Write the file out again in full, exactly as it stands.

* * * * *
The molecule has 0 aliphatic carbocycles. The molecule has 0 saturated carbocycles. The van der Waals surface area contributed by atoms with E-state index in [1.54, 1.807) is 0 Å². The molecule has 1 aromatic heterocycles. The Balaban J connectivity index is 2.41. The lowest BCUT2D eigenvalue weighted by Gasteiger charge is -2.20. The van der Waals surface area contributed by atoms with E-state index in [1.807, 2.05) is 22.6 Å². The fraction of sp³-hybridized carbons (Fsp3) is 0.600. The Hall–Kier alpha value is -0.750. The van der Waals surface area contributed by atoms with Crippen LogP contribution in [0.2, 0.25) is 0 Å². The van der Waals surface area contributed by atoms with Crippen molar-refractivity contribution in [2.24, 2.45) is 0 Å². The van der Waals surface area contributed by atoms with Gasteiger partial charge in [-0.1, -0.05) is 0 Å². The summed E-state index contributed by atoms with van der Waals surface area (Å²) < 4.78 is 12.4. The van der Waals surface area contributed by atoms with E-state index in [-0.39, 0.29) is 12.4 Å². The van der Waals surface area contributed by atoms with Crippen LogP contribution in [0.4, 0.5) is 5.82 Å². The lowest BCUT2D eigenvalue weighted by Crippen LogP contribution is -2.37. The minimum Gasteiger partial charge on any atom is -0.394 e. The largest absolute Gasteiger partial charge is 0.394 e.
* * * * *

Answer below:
The molecule has 0 aliphatic carbocycles. The molecule has 0 saturated carbocycles. The van der Waals surface area contributed by atoms with E-state index in [1.54, 1.807) is 0 Å². The molecule has 1 aromatic heterocycles. The Balaban J connectivity index is 2.41. The lowest BCUT2D eigenvalue weighted by Gasteiger charge is -2.20. The van der Waals surface area contributed by atoms with E-state index in [1.807, 2.05) is 22.6 Å². The fraction of sp³-hybridized carbons (Fsp3) is 0.600. The Hall–Kier alpha value is -0.750. The van der Waals surface area contributed by atoms with Crippen LogP contribution in [0.2, 0.25) is 0 Å². The van der Waals surface area contributed by atoms with Crippen molar-refractivity contribution in [2.24, 2.45) is 0 Å². The van der Waals surface area contributed by atoms with Gasteiger partial charge in [-0.1, -0.05) is 0 Å². The summed E-state index contributed by atoms with van der Waals surface area (Å²) < 4.78 is 12.4. The van der Waals surface area contributed by atoms with E-state index in [-0.39, 0.29) is 12.4 Å². The van der Waals surface area contributed by atoms with Crippen LogP contribution in [0.4, 0.5) is 5.82 Å². The lowest BCUT2D eigenvalue weighted by Crippen LogP contribution is -2.37. The minimum Gasteiger partial charge on any atom is -0.394 e. The largest absolute Gasteiger partial charge is 0.394 e.